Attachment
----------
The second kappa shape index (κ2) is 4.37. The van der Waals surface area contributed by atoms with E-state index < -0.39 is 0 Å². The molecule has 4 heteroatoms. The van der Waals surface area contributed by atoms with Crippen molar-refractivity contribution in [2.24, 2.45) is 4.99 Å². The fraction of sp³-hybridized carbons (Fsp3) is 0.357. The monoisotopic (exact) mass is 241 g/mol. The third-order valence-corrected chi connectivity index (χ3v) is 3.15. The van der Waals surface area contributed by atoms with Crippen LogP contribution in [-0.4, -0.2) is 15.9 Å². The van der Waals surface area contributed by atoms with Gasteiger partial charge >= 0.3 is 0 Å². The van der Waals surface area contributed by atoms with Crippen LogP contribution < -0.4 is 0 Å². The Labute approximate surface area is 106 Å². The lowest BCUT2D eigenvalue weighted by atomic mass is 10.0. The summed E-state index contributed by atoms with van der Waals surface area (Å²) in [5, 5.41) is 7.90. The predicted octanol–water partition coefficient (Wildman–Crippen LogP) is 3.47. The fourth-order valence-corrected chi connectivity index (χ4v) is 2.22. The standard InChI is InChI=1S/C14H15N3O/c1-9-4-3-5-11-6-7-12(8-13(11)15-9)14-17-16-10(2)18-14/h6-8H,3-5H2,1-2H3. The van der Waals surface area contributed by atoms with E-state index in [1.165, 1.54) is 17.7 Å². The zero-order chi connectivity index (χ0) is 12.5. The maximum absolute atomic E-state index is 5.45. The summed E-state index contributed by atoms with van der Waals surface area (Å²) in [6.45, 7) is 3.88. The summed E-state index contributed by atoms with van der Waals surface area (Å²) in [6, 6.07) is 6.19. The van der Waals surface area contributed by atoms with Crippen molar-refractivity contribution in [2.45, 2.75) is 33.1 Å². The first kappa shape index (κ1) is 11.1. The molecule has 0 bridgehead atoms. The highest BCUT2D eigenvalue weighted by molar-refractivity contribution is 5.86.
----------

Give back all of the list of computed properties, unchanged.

The second kappa shape index (κ2) is 4.37. The van der Waals surface area contributed by atoms with E-state index < -0.39 is 0 Å². The molecule has 4 heteroatoms. The van der Waals surface area contributed by atoms with Crippen molar-refractivity contribution in [2.24, 2.45) is 4.99 Å². The fraction of sp³-hybridized carbons (Fsp3) is 0.357. The monoisotopic (exact) mass is 241 g/mol. The third-order valence-corrected chi connectivity index (χ3v) is 3.15. The van der Waals surface area contributed by atoms with Crippen LogP contribution in [-0.4, -0.2) is 15.9 Å². The van der Waals surface area contributed by atoms with Gasteiger partial charge >= 0.3 is 0 Å². The van der Waals surface area contributed by atoms with Crippen LogP contribution < -0.4 is 0 Å². The Labute approximate surface area is 106 Å². The lowest BCUT2D eigenvalue weighted by atomic mass is 10.0. The summed E-state index contributed by atoms with van der Waals surface area (Å²) in [5, 5.41) is 7.90. The predicted octanol–water partition coefficient (Wildman–Crippen LogP) is 3.47. The fourth-order valence-corrected chi connectivity index (χ4v) is 2.22. The standard InChI is InChI=1S/C14H15N3O/c1-9-4-3-5-11-6-7-12(8-13(11)15-9)14-17-16-10(2)18-14/h6-8H,3-5H2,1-2H3. The van der Waals surface area contributed by atoms with E-state index in [1.165, 1.54) is 17.7 Å². The zero-order chi connectivity index (χ0) is 12.5. The maximum absolute atomic E-state index is 5.45. The summed E-state index contributed by atoms with van der Waals surface area (Å²) in [6.45, 7) is 3.88. The summed E-state index contributed by atoms with van der Waals surface area (Å²) in [6, 6.07) is 6.19. The van der Waals surface area contributed by atoms with Crippen molar-refractivity contribution in [2.45, 2.75) is 33.1 Å². The first kappa shape index (κ1) is 11.1. The molecule has 0 bridgehead atoms. The highest BCUT2D eigenvalue weighted by molar-refractivity contribution is 5.86.